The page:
Standing on the banks of the Thames at Westminster is a magnificent statue of Queen Boadicea in her war chariot accompanied by her two daughters. It is a monument to the woman who once destroyed London and came close to driving the Romans out of Britain.
Known to her own people as Boudicca, the great Queen of the Iceni had her name rendered in Latin as Boadicea. The Iceni at this time were a powerful Celtic tribe who inhabited what is now Norfolk and much of Suffolk. During the Roman invasion of Britain their King Prasutagus had kept the tribe neutral. In thanks the Romans paid large sums to Prasutagus and his nobles and granted the Iceni self-governing status while they organised the rest of southern Britain into a directly-ruled province.
When King Prasutagus died in ad61 he left two young daughters as his heirs and his queen Boadicea as their guardian. Realising the vulnerability of the two girls in the face of Rome, the king left half his personal possessions to the Emperor Nero. This was a common method used by rich Romans to ensure their wills were properly carried out and Prasutagus was acting on advice from Roman friends.
The Governor, Suetonius Paulinus, was in northern Wales at the time fighting the Celtic tribes there and power resided with the Procurator Decianus Catus. Decianus decided to take advantage of the situation. Claiming as his excuse that Prasutagus had left half his kingdom to Nero, the Procurator sent Roman troops in to loot the Iceni of as much as they could lay their hands on before Suetonius returned. He also declared that the original financial gifts were loans and demanded the money back with interest. When the Roman troops reached the Royal Household, they met resistance and reacted brutally. Boadicea as tied to a post and flogged, and her two daughters raped.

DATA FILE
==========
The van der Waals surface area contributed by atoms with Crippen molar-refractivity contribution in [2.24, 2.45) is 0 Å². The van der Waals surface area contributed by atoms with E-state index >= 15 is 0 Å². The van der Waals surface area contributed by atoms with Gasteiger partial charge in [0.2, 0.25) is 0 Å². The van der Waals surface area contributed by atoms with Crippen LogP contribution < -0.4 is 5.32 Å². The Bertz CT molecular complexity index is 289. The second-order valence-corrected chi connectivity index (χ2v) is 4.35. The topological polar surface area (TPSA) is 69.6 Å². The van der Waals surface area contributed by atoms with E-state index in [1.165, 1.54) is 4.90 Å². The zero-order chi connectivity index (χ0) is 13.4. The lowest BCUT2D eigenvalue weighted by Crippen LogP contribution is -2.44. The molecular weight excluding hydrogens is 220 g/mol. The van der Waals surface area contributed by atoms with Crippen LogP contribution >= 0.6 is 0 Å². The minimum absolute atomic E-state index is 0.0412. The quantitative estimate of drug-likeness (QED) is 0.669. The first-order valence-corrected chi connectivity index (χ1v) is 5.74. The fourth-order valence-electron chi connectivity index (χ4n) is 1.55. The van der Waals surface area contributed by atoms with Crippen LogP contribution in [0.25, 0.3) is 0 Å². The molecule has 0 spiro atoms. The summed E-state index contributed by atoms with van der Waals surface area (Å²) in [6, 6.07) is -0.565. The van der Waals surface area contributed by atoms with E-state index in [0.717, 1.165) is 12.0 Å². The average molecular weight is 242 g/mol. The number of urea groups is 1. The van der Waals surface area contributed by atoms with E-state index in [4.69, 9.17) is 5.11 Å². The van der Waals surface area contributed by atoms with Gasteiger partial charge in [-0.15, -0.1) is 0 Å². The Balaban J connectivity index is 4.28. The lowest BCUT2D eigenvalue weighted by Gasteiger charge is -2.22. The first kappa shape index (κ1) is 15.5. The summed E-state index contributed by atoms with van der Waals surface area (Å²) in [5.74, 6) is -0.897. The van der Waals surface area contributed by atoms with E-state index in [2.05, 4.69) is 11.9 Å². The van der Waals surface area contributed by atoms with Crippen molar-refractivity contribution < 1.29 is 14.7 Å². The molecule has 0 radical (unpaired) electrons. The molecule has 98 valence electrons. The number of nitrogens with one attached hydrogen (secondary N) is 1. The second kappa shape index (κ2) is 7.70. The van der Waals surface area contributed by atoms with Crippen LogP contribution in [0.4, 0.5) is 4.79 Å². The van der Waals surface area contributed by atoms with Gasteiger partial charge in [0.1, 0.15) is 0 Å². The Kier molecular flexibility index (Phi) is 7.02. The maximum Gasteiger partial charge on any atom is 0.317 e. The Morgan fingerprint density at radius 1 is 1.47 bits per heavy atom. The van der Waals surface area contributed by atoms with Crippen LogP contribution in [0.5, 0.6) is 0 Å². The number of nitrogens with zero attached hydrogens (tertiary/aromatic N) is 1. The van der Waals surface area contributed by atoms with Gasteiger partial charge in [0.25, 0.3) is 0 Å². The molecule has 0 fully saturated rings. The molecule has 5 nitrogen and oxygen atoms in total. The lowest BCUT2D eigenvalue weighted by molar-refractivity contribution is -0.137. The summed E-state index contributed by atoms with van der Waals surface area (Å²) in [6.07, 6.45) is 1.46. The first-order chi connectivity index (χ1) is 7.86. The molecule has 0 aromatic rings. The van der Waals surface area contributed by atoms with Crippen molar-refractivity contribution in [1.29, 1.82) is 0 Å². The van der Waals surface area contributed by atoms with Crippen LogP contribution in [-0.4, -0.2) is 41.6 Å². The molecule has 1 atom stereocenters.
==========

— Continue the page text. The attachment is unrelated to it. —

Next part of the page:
As soon as she escaped from her bindings, Boadicea raised rebellion. She called her tribesmen to arms and slaughtered the scattered Romans still looting her lands. As the Iceni tribesmen gathered into an army they were joined by the Trinovantes of modern Essex. The Trinovantes deeply resented the arrogant behaviour and land-grabbing of Roman colonists in Colchester. So Colchester became the first target of the rising.
Colchester was captured and every Roman citizen killed. The small garrison barricaded themselves in the temple, but held out only for two days before being slaughtered. Boadicea now turned to face the IX Legion, marching south from its fortress at Lincoln. The Celts caught the Romans strung out on the march and a massacre followed. Most of the infantry were killed and the commander Petillius Cerialis fled in undignified fashion with his cavalry to a fortified base somewhere near Peterborough.
While Petillius sent for the infantry of the IX he had left on garrison duty, Boadicea turned towards London. Suetonius by this time had learned of the destruction of Colchester. He gave orders for his army to disengage from the Celts in Wales and rode off with a small cavalry force to reach London. It was there that Suetonius learned of the loss of the IX. More disturbing was the fact that the II Legion at Exeter was refusing to move. Suetonius had expected the II and IX to be in or near London by the time he arrived, but instead found only a few auxiliaries. The governor made the only decision he could. He advised the citizens of London to flee and himself mounted up and rode off to join his main army now returning from Wales. Decianus Catus, who had started all the trouble, duly fled.